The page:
By far the grain that garners the most surprised looks is teff. Giving the appearance of dark sand, teff is the tiniest grain in the world. Three thousand teff grains weigh a total of only one gram. That’s 1/150th the size of a grain of wheat. Teff is so small it can’t be milled, and is therefore is always used in its whole grain form.

Teff’s diminutive size means the germ and bran make up a higher portion of the seed than in any other grain. That accounts for its nutrient power. Teff is a naturally rich source of iron, calcium, and grain protein. Small wonder it’s the staple food of the legendary marathon runners from Ethiopia, where teff is a native food. A full nutritional analysis of teff is not available since it’s such a new addition to the American food supply. However, there is no question it will turn out to be a rich source of B vitamins and other vital nutrients inherent in the germ of whole grains.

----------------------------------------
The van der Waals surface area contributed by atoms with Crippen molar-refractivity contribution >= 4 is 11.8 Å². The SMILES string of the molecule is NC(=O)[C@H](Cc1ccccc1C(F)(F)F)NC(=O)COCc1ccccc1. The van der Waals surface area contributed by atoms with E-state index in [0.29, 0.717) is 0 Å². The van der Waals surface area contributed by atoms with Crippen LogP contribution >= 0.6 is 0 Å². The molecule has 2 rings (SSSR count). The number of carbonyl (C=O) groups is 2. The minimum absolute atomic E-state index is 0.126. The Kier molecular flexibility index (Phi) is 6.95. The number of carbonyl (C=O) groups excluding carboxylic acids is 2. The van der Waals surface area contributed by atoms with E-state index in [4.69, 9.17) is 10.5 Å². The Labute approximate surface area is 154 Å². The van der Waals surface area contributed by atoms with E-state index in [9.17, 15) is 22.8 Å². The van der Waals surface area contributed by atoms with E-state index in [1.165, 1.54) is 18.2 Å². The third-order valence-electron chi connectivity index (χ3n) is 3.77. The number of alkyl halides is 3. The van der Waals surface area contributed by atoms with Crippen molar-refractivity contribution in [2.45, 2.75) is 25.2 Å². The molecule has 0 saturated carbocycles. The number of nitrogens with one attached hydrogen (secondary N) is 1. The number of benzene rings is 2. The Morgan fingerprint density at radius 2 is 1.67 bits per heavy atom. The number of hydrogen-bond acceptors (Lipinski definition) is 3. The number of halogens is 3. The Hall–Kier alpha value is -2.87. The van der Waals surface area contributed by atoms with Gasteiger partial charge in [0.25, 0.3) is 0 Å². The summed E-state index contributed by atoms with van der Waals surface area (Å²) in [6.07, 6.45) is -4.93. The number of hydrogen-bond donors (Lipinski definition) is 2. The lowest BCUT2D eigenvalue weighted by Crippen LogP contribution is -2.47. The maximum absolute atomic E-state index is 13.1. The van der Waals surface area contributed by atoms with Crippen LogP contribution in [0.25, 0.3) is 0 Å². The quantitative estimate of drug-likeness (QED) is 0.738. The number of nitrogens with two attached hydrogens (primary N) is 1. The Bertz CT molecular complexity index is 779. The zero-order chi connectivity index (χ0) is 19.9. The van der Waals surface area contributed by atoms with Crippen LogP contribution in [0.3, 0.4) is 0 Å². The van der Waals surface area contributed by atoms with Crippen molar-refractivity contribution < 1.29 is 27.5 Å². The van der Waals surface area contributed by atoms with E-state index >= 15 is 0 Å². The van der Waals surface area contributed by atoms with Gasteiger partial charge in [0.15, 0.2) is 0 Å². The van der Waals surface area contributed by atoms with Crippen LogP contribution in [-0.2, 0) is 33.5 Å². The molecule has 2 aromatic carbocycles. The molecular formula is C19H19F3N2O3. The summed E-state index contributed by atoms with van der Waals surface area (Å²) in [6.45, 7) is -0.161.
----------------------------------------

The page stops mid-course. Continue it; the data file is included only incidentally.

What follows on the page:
In contrast to the diminutive teff is kamut. Kamut is an ancient relative of durum wheat originally cultivated in the Fertile Crescent about 4,000 years ago. It is twice the size of common wheat and has 20 to 40% more protein. This giant grain is higher in B vitamins, vitamin E, magnesium, zinc, iron and lipids than wheat. Kamut contains gluten, though significantly less gluten than common wheat.